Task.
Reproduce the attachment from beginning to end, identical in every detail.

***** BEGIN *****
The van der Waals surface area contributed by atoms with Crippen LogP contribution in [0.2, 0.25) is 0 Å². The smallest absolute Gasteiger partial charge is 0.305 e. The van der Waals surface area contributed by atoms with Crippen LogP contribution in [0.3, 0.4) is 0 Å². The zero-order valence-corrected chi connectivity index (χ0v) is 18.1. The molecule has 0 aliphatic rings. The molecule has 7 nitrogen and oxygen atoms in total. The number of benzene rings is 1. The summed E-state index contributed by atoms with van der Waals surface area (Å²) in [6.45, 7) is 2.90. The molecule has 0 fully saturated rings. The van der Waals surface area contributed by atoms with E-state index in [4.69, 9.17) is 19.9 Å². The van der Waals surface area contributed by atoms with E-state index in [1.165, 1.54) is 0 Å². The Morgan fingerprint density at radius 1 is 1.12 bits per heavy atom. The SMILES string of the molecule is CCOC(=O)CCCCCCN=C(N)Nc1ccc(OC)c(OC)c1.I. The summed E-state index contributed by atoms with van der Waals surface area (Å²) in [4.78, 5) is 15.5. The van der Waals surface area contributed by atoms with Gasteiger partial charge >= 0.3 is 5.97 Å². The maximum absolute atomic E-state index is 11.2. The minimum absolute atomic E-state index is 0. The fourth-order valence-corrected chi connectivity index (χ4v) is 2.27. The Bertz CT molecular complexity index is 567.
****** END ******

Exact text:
The van der Waals surface area contributed by atoms with Crippen LogP contribution in [0.2, 0.25) is 0 Å². The smallest absolute Gasteiger partial charge is 0.305 e. The van der Waals surface area contributed by atoms with Crippen LogP contribution in [0.3, 0.4) is 0 Å². The zero-order valence-corrected chi connectivity index (χ0v) is 18.1. The molecule has 0 aliphatic rings. The molecule has 7 nitrogen and oxygen atoms in total. The number of benzene rings is 1. The summed E-state index contributed by atoms with van der Waals surface area (Å²) in [6.45, 7) is 2.90. The molecule has 0 fully saturated rings. The van der Waals surface area contributed by atoms with E-state index in [4.69, 9.17) is 19.9 Å². The van der Waals surface area contributed by atoms with E-state index in [1.165, 1.54) is 0 Å². The Morgan fingerprint density at radius 1 is 1.12 bits per heavy atom. The SMILES string of the molecule is CCOC(=O)CCCCCCN=C(N)Nc1ccc(OC)c(OC)c1.I. The summed E-state index contributed by atoms with van der Waals surface area (Å²) in [4.78, 5) is 15.5. The van der Waals surface area contributed by atoms with Gasteiger partial charge >= 0.3 is 5.97 Å². The maximum absolute atomic E-state index is 11.2. The minimum absolute atomic E-state index is 0. The fourth-order valence-corrected chi connectivity index (χ4v) is 2.27. The Bertz CT molecular complexity index is 567.